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Testing the last character in a string

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Old 07-07-2004
dbrundrett dbrundrett is offline
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Testing the last character in a string

Hi
In the shell scripted I'm trying to write!

I would like to test the last character in a string. The string is a path/directory and I want to see if the last character is a '/'.

The string (path/directory) is inputted by a user. If the '/' character isn't present then I want to be able to append this character to the string.

I started to right this in awk then scrapped it as I thought there must be an easier way?

Thanks in advance
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Old 07-07-2004
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Perderabo Perderabo is offline Forum Staff  
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In ksh:
$ a=abcdefg
$ lastchr=${a#${a%?}}
$ echo $lastchr
g
$
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Old 07-07-2004
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Hmmm..rereading the post, it looks like you might just want to ensure that a string ends in slash. If that's the case...

[[ $string != */ ]] && string="$string"/
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Appreciate your help
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dbrundrett dbrundrett is offline
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Can I ask you to tell me what each bit of this assignment does...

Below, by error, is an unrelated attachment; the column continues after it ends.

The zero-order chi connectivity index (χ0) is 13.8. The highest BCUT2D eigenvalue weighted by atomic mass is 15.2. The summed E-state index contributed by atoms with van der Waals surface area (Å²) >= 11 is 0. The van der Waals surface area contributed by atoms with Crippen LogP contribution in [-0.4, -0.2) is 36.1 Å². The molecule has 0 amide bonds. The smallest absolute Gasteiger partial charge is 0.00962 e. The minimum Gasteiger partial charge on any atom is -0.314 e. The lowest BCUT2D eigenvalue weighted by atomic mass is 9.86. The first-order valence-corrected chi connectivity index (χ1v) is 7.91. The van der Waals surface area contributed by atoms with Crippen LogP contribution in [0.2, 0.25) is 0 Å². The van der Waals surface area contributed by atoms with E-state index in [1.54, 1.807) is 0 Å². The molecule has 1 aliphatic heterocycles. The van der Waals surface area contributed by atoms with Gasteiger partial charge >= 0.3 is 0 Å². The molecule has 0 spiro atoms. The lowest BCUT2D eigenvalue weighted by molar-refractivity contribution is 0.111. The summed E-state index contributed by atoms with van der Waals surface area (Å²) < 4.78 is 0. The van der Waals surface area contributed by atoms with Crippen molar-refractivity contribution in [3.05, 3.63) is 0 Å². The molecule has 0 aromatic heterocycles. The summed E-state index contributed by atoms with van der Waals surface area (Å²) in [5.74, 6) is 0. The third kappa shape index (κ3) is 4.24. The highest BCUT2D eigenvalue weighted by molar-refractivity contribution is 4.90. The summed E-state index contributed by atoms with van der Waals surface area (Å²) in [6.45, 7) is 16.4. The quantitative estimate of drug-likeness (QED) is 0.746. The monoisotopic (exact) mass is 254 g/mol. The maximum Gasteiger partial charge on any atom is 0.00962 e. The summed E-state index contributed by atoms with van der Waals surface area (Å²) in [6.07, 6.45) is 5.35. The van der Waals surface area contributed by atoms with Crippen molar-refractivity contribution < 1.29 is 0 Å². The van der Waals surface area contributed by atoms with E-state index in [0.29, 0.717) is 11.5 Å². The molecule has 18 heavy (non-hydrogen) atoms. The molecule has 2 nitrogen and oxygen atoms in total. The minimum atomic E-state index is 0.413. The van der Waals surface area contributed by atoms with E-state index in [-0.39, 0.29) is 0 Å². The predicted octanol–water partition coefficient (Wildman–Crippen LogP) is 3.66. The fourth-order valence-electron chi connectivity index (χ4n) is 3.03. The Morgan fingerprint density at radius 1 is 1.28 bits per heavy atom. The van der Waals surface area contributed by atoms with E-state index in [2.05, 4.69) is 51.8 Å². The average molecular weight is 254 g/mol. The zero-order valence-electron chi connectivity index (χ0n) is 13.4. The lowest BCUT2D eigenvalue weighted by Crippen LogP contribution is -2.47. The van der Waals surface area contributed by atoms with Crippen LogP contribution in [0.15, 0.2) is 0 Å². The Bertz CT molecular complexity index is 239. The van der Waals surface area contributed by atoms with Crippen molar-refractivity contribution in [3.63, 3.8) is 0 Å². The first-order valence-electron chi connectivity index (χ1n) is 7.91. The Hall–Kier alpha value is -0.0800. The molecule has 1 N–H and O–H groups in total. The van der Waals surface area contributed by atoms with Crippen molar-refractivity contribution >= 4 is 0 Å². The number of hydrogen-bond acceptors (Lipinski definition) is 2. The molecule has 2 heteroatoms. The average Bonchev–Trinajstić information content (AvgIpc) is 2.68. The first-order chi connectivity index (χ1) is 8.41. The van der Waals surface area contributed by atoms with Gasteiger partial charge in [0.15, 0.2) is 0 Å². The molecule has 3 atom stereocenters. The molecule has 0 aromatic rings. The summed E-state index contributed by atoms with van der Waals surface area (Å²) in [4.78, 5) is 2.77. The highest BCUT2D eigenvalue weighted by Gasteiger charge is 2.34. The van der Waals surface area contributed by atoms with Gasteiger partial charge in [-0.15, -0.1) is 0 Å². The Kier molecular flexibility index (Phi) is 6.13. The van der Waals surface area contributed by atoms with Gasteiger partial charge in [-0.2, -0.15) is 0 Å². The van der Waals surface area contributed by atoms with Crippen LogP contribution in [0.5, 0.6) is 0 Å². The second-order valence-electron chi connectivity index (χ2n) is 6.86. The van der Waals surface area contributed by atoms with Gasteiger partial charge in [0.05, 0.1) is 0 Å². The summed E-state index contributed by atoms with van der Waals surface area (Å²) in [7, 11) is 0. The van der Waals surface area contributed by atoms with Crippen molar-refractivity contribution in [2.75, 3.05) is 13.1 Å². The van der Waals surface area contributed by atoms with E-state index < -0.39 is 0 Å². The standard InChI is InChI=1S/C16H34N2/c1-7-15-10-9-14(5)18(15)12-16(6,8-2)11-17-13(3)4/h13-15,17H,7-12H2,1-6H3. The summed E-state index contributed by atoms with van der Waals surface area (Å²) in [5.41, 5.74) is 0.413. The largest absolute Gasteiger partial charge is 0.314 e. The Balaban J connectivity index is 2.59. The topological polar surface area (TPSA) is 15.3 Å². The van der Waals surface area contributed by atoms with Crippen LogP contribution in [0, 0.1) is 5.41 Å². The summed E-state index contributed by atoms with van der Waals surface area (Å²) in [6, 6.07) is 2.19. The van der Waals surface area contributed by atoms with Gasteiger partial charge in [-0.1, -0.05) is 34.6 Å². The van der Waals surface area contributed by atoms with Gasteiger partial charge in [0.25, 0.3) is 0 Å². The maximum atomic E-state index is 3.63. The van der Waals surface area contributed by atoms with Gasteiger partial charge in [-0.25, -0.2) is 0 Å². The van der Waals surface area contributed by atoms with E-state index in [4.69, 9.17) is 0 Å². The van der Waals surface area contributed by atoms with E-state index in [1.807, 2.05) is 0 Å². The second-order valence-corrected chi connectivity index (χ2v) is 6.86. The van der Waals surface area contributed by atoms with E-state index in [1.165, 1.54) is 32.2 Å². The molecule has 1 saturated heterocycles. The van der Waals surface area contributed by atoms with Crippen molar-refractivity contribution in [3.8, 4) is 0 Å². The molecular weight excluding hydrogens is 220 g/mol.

lastchr=${a#${a%?}}

What does 'a#' and 'a%?' do...

Thanks a lot
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Old 07-07-2004
jim mcnamara jim mcnamara is offline Forum Staff  
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ksh has some really arcane substitution syntax. It's kinda fun but a lot of programmers don't know it, just like folks use only 20% of vi's capability.

Because folks here do not know all of that stuff, I try to use 'understandable' versions. Here is the same thing using expr, which is also portable to other shells.


Code:
lchr=`expr substr $a ${#a} 1`

the substr operand for expr takes:

$a - string to work on

${#a} - a starting point in the string - in this case the
last character ${#a} is the length of a string.

1 - number of characters after the starting point to return

Generally, if you need a lot of string and array features, try bash.
ksh has most of them but some of it is completely counterintuitive. IMO.
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Quote:
Originally posted by dbrundrett
Can I ask you to tell me what each bit of this assignment does...
lastchr=${a#${a%?}}

What does 'a#' and 'a%?' do...

Thanks a lot
First ${a%<pattern>} strips the pattern off the end of the contents of the variable. And ? is a pattern that matches a single character. So ${a%?} is $a with the last character missing.

And ${a#<pattern>} strips the pattern off of the front of the variable.

Unlike expr, these are shell built-in's. To run expr, you must fork() and then exec(). Staying with shell built-in's delivers real performance benefits.
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